photo 2 (2)[My favorite part of being 200 feet underground on a boat floating down a crystal clear river? Hearing a woman behind me say, “It’s our time; it’s our time down here.”]

This plan to relocate has been in the works for more than a year, which has given us time photo 3 (2)to prepare emotionally for leaving home in the quest for a new place to call home. It has also provided us with opportunities to get to know other families in communities from all over the region, so the move isn’t as scary as it might have been otherwise. Our agent has been such a good friend to us in this process. He’s made this transition so much easier – we love this man! (Brad Morley – Benson Real Estate)

photo 3 (3)I can’t tell whether I’m more excited to link up with other farmers in NY State or sharing the history of this incredible region, known as the breadbasket of the American Revolution, with our children. There are cannonball holes in the sides of buildings here. Wha?!

Moreover, the house is near a state university dedicated to agriculture with barns filled to the brim with sheep, goats, cows, and horses. Yep, an entire college for agricultural studies. My kind of town!

We made sure to visit our friends at the ‘Il Cafe’ in Little Falls and Sunset Corners in Ames, the smallest incorporated village in the state of NY. The kids love this place especially. It really feels photo 1 (2)like you’re stepping back in time.

Feeling grateful also to those kind TC folks who helped us out while we were away. Thank you to Levi (RealEyes Homestead) for watching over the alpacas and kitty and to the Marker Family for taking on Louis Dog, who I have heard has been very well behaved (our sweet boy is growing up!)

Time for coffee and reflection. So many changes ahead. Thank you for the messages of support and encouragement. We appreciate them as we take this next, big step toward a dream realized.

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Letter to the Greater Schoharie Valley

The woman in the photograph is my great, great grandmother, Rose Render. She lived onphoto 3 (1) a farm in middle Michigan, raising her boys and her livestock on her own, without the help of modern conveniences like electricity and running water. My mother remembers going to Grandma Rose’s for dinner, enjoying chicken raised on the farm and processed by our grandmother’s own hands. My mother described her visits to the farm as travelling back through time. The tiny, sturdy farmhouse walled off to the approach of a fast-paced modern era.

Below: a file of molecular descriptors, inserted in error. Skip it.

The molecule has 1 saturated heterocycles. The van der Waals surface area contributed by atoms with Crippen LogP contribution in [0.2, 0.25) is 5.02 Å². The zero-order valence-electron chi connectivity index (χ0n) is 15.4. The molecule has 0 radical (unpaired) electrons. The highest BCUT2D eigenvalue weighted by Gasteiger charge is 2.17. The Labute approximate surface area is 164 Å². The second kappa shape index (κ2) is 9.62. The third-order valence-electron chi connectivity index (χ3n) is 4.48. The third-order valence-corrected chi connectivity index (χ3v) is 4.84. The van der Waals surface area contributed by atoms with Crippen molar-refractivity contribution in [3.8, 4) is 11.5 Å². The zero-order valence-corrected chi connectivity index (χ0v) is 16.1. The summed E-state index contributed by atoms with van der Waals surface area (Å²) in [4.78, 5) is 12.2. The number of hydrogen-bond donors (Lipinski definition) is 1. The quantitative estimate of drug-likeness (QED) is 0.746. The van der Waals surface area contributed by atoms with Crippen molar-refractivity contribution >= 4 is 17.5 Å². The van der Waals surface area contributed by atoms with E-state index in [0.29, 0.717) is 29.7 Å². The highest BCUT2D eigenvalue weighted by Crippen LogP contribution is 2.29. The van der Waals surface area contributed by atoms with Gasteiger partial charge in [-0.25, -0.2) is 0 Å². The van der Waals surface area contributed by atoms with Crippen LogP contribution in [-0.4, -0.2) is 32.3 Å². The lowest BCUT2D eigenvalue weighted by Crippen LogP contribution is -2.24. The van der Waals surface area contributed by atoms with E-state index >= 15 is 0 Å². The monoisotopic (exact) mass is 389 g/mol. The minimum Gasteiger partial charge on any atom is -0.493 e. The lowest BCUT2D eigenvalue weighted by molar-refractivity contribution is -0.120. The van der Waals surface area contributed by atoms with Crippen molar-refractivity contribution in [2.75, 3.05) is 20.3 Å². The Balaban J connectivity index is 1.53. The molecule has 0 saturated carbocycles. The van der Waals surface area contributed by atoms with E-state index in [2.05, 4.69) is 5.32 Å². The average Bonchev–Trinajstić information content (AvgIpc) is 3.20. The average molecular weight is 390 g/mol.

I assume the desire to farm runs deep. It’s all I’ve ever wanted, save for that year I wanted to run for president in the seventh grade. Some of my earliest memories involve planting radishes and pumpkins in a garden beside my mother’s house, beside the neat rows of cherry trees that stretched out for miles in three directions.

We’ve faced hardships as farmers. We’ve lost animals to predators and had to learn to harvest our own birds for meat. We’ve had animals get out of the paddock to explore the lake or visit town. Last year, we lost nearly 200 apple trees planted with love, by hand, to a brutal spell of unprecedented cold winter that followed an equally brutal drought. I’ve wept in the soil for these losses and questioned many, many times why we do this thing called farming.


The answer always comes back to the successes. Grafting apple varieties on the brink of extinction in order to preserve this unique living cultural landscape. The raising of sheep, of alpacas, of learning to shear by hand, of washing these fleeces with great care and following this education down to carding each, and learning to spin so that the farm could support raising these beautiful animals. The reward in each of these feats far outweighs any set-backs.

Farming has also taught me to follow my instincts, to see failures as opportunities for growth, to find strength in vulnerability, and to be bold, despite the risks.  And this next bold move has taken us down some narrow roads – exploring the limits of our own fears and anxiety as we venture forth from Michigan to New York. Last fall we sold our house imageand have been staying with family as we make trips out east to locate a farm where we can finally put down permanent roots.

It has taken several trips out, but we finally feel comfortable in saying we would like to land in the region of the Schoharie valley, somewhere between Canajoharie to the undulating, aged mountains that rise up from Roxbury. And we’re seeking help. We’ve met with farmers, and are currently putting out feelers for any farmer or land owner who may be considering selling their farm. We are hoping to locate a farm with a house (we love older homes and are not afraid of renovations) with as few as four acres (more will be put to good use). A barn is not necessary, but a barn or outbuildings are a plus.

IF you know of anyone who may be able to help us, please feel free to share our email address We appreciate any help and look forward to becoming NY farmers this year! Thank you._o4xWwwKByO91WVxwu-cQcT7gkqweBxIjtCdCjO2G2U,NuqeJjwABcK9WcVXgvNf4Tkear9KK_FbgJqF45848_s

Hobbits, Unicorns, and a Cow Goddess

I just returned from another trip out to New York, this time to explore the Schoharie valley and Delaware County. This trip, thanks to the farmers who housed me, really invigorated me.  I think I’ve been feeling a bit disconnected from farming, despite the daily regimen because we’re currently partially uprooted. Being on a farm started by a woman and witnessing the incredible foundation she has built, along with the connectivity she fosters with neighboring farms, has really inspired me not to “begin again,” but to continue with this mission forward to build a farm and fiber business.

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Isadora, the Adorable